- The standard deviation and mean demand are OVER THE LEAD TIME. Thus, the “mu” in the fill rate function is “mu_day * lead_days” while the “sigma” is “stdev_day * sqrt(lead_days)”.
- This function “calcQGivenFillRate.Norm” will take the place of the “calcSafetyStock” function that we did in class in the file that read in the 100 SKUs in “SkuDemandData_Softlines.csv” and spit back the basestock levels.

- The overall fill rate will be 0.95 (set by the company)
- Note that the first 3 SKUs will have Q levels of: 473, 157, and 871. For the first SKU, the “mu” input for the calcQGivenFillRate.Norm function is 458.57 and the “sigma” input is 73.28. (You’ll see this leads to Q of 473 when fill rate is 95%)

__Questions__:

- In your csv that you write, WHAT IS THE SUM OF ALL THE Q LEVELS. That is, 473 + 157 + 871 + ….. PUT ANSWER IN An Excel Tab (Hint: The sum of the digits within this number is 17. For instance, if the answer were 1054, the sum of the digits would be 1 + 5 + 4 = 10).
- Paste your code into an Excel tab using COURIER FONT as below into a text box.
- Also, paste your code in action (the output) into a Text Box in Excel using COURIER FONT, like below.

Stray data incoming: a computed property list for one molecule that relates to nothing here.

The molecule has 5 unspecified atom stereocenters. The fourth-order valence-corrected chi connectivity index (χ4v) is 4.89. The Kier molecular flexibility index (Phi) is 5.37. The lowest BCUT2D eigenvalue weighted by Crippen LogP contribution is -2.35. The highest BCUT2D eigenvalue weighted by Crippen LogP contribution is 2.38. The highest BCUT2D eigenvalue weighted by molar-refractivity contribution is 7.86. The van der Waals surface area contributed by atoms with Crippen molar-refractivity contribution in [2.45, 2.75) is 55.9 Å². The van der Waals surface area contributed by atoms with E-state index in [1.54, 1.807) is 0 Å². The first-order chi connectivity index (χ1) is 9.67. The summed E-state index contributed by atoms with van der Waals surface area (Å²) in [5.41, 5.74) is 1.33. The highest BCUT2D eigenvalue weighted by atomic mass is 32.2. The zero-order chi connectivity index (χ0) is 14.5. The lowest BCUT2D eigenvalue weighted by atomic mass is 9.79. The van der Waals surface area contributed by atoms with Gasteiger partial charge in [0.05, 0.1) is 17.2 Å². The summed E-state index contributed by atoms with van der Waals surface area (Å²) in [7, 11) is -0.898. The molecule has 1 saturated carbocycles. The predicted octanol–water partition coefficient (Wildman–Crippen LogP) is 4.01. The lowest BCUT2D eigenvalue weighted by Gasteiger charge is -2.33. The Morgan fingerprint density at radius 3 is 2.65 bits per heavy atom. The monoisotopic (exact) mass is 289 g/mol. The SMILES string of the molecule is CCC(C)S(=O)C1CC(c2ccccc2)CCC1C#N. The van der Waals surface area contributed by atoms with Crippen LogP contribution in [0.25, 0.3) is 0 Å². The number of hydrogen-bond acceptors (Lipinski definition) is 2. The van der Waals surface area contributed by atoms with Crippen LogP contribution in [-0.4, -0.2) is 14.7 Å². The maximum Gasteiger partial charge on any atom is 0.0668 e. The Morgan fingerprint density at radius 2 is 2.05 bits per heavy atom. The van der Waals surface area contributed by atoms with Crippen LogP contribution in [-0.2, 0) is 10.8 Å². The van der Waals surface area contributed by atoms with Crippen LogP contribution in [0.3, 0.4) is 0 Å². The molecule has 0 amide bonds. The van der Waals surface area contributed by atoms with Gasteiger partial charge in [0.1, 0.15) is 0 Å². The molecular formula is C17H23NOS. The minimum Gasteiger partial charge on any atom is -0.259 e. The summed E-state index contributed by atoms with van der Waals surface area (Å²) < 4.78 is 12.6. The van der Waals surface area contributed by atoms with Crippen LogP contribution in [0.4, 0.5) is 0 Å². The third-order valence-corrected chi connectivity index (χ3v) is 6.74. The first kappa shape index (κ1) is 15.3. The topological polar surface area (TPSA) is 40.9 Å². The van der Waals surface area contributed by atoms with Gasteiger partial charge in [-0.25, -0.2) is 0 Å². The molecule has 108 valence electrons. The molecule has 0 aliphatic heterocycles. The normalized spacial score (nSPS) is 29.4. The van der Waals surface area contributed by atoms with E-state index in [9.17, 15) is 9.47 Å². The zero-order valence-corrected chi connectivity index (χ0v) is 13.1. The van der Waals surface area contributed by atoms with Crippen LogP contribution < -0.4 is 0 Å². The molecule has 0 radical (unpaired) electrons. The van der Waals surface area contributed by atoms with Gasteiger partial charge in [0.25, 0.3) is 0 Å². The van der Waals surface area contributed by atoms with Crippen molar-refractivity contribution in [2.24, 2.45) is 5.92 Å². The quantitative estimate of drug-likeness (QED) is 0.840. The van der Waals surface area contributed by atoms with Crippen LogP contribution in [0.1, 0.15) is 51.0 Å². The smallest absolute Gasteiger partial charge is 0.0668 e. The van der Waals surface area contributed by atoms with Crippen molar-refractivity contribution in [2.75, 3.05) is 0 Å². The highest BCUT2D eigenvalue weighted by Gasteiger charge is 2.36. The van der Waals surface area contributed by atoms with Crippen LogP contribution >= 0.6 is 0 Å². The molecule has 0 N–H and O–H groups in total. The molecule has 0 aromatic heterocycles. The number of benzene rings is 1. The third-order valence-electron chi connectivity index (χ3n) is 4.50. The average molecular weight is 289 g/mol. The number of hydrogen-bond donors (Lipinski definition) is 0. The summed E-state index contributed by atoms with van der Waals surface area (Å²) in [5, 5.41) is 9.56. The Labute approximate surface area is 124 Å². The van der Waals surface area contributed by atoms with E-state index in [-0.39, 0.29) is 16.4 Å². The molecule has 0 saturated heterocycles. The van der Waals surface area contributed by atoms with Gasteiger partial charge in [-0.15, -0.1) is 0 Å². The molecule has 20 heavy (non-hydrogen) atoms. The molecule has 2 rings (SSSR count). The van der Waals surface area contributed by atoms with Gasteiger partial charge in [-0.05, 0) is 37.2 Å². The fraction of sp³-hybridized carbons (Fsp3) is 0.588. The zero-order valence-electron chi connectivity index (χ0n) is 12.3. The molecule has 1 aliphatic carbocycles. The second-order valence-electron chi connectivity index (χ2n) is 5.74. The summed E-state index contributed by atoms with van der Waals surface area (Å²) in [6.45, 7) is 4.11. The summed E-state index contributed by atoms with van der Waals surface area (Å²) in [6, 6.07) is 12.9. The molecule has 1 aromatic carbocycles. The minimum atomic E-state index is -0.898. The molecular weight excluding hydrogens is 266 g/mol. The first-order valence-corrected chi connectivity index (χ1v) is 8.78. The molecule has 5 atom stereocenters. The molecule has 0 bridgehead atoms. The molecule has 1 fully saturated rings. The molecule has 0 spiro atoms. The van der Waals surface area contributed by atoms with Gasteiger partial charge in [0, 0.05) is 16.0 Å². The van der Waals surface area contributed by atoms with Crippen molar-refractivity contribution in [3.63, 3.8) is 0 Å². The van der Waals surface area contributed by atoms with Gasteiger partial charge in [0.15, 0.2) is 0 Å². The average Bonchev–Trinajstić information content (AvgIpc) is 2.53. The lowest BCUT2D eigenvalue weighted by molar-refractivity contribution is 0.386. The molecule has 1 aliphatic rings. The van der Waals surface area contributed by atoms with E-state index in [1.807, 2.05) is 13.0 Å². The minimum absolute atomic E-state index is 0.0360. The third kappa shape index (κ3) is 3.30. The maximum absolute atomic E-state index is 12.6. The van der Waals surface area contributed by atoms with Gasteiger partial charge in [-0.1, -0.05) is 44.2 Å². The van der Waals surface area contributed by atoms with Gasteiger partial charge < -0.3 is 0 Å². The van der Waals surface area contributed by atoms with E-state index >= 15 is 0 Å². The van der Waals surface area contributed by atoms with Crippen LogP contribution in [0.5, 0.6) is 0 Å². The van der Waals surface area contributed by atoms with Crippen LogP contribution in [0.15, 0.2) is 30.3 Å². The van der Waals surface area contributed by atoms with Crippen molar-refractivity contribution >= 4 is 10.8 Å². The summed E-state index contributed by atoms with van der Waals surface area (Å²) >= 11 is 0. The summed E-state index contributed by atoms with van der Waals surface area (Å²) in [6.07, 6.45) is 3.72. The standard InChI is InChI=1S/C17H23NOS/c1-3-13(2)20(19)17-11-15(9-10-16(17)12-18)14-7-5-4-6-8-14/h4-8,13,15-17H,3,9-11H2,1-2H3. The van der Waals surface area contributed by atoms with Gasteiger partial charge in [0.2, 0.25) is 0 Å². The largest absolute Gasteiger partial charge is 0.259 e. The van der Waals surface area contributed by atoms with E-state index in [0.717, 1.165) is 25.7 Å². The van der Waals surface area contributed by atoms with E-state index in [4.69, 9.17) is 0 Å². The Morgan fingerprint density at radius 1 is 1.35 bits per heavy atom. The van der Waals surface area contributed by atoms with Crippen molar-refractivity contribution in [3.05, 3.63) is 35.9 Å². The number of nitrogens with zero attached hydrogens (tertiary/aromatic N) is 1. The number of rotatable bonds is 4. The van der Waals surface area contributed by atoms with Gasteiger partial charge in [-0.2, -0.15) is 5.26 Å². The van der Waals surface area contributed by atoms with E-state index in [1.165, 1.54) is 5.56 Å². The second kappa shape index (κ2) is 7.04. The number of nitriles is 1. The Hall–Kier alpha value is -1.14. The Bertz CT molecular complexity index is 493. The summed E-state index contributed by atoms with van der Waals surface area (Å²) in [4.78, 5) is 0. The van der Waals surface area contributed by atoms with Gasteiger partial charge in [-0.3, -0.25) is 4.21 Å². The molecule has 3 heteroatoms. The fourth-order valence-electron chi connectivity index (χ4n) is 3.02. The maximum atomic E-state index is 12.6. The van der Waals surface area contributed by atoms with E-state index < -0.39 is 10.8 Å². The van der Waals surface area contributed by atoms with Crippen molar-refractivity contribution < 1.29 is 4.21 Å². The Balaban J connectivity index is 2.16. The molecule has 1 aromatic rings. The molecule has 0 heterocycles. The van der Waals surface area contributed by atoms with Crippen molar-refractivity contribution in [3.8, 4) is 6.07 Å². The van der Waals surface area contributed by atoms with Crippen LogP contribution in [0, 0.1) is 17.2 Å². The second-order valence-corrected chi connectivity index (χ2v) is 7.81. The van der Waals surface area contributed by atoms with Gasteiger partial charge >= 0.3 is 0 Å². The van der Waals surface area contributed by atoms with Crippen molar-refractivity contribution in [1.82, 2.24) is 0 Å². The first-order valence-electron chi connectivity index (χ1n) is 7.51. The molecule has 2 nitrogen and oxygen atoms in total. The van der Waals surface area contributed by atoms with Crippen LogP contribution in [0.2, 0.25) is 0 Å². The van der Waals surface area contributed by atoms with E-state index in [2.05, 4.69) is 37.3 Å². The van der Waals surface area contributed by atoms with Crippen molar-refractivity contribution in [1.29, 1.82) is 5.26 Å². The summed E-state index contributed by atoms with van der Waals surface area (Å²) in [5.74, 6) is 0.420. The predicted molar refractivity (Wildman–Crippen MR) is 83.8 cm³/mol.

__Hint:__

__Your general structure will be this:__

__Define function that spits back fill rate given a Q.____Define a function that spits back Q given a target fill rate (This will “call” previous function)__- Read in csv.
- Loop through 100 SKUs and calculate Q for each one of them.
- Write out this csv.

Also, at some point I say “Turn this logic into a function”. What do I mean by this?

Look at this code:

x <- 10

x * x

This is just a line of code that squares the value of x. It’s the logic that squares a number. Now, I want to embed this into a function. Here’s how I would do that:

squareMe <- function(x) {

y <- x * x

return(y)

}

Now I can call this function:

squareMe(10)

or

squareMe(15)

The same way I put “x*x” inside a function is how I want you to put the logic that “adds inventory until the desired target fill rate is achieved” inside a new function.

Part II – Fill rate in R continued with simulation

Here, we will continue our exploration of approximation methods to find a stock level which achieves a desired fill rate.

Just above, we created a function that returned an integer stock level which achieved a target fill rate. This included a while loop inside of it.